Everybody in the industry knows that the rankings prepared by US News and World Report are so flawed as to be meaningless with regard to the things that patients should actually care about. But each year, hospital PR flacks are given the assignment of describing the latest rankings in a manner that hospital administrators, doctors, and trustees will find satisfying. US News aids and abets this by providing lots of kinds of rankings, for the hospitals overall, but also for individual specialties. Even if you don't make the top ten or top 50 overall, you can brag that one or more of your specialties made the top ten.
I heard one such description this morning on our local public radio station. For years, Boston Children's Hospital has been in a see-saw battle with Children's Hospital of Philadelphia for the coveted number one national ranking. CHOP won this year. You'd never know that from the radio ad, though, which stated that BCH has "the largest number of number one rankings" in the US News edition.
Truly, this is pure silliness. Both institutions are superb, with thousands of committed clinicians and very satisfied patients and families. Why they feel the need to parse the US News rumors in such a manner as to draw a distinction is beyond me.
I'm more impressed with hospitals like Children's Mercy in Kansas City, which are engaged in the kind of transformational change that has brought about significant improvement in quality and safety and promises to do more so.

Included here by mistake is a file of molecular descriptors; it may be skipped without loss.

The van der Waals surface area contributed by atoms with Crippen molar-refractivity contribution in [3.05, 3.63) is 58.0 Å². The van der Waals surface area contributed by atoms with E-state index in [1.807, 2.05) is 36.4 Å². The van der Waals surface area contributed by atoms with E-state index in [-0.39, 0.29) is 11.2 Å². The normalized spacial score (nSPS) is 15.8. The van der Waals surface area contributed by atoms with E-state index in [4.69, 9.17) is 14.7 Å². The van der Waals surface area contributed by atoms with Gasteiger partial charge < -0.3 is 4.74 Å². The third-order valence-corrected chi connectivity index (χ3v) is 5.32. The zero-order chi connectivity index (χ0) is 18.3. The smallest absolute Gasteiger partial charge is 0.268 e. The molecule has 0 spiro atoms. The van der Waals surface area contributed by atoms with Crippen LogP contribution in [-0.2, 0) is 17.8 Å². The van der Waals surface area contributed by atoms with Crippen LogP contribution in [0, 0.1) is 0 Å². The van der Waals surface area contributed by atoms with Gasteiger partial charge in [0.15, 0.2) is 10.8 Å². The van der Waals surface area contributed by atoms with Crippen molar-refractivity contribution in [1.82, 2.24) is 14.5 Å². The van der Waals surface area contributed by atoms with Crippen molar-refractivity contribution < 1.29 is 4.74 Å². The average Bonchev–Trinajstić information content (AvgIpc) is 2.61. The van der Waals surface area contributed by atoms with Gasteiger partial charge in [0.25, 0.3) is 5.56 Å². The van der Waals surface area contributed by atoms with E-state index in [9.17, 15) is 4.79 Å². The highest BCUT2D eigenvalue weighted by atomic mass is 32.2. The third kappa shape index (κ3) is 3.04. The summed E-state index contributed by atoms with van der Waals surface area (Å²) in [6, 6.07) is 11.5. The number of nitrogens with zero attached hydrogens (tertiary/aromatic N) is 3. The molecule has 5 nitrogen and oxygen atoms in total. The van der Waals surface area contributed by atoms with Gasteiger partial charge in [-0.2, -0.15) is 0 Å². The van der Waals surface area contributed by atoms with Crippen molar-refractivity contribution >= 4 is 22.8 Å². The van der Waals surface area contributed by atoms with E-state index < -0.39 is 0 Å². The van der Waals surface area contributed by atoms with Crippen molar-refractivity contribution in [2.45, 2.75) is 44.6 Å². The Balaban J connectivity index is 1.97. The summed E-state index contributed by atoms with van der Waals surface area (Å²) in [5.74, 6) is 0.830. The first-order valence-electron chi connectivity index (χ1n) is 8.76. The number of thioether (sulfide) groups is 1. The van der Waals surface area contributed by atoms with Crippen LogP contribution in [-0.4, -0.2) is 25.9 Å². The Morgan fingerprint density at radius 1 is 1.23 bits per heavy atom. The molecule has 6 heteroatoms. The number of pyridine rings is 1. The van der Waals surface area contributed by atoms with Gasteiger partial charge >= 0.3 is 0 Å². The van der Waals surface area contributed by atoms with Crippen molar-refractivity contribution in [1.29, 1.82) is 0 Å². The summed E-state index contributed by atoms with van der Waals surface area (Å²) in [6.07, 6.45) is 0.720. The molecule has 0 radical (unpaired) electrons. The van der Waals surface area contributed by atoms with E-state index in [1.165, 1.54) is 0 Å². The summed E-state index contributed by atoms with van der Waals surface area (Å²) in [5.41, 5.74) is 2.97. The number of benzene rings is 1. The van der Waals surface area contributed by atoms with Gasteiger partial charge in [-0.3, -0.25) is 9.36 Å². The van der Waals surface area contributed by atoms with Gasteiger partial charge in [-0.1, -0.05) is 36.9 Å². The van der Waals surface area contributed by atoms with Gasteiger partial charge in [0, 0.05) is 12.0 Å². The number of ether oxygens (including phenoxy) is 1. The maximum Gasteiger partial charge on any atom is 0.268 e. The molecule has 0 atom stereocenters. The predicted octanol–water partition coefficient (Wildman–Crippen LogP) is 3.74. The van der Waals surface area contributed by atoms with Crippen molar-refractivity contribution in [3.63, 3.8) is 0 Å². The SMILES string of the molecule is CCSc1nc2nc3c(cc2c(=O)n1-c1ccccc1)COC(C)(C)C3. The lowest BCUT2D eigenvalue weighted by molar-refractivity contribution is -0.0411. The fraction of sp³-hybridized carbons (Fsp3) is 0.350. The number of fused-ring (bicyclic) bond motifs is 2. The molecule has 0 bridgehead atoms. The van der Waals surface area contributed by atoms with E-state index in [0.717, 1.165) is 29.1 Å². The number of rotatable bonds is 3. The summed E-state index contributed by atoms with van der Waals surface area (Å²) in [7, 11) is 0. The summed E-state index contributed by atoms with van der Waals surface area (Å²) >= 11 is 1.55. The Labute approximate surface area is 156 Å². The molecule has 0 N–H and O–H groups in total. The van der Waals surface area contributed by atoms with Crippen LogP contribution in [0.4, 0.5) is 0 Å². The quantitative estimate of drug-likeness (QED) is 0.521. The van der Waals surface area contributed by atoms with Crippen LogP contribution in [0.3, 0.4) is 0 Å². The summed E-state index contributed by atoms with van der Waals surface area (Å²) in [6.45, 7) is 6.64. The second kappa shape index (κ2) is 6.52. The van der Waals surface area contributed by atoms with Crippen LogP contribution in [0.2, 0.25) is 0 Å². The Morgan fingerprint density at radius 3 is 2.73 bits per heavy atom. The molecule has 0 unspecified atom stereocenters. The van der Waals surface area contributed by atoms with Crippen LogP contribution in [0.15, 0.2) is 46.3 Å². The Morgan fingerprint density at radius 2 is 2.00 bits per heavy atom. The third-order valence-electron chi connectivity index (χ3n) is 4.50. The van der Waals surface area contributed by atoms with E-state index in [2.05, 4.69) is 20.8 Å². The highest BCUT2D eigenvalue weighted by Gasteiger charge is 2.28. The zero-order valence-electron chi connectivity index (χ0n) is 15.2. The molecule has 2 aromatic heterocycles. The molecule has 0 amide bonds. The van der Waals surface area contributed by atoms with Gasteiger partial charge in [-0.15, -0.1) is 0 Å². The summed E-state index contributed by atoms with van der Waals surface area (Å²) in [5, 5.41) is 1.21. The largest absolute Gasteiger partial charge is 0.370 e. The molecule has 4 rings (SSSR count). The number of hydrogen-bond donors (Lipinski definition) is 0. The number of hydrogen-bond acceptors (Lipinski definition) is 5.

I'd also rather hear about what CHOP and CHB are doing together to improve the quality of care. In that category, the Ohio childrens hospitals are truly number one. As I have noted Now comes a group of children's hospitals that has established a truly audacious goal -- eliminating all serious harm in Ohio’s children’s hospitals. The coalition, called Solutions for Patient Safety, is described here . Their vision is to make Ohio the safest place in the nation for children's care.
I can't begin to tell you how exciting and admirable all this is. These folks are adopting, in a collaborative learning environment, audacious goals, process improvement techniques from other industries, and transparency of clinical outcomes. There is nothing they are doing that every hospital in the country cannot adopt -- given sufficient leadership. There is nothing they are doing that cannot be accomplished by consortia of hospitals in other regions. They are not being forced to do it by government regulators or insurers. They are doing it because they want to hold themselves accountable to the standard of care in which they believe.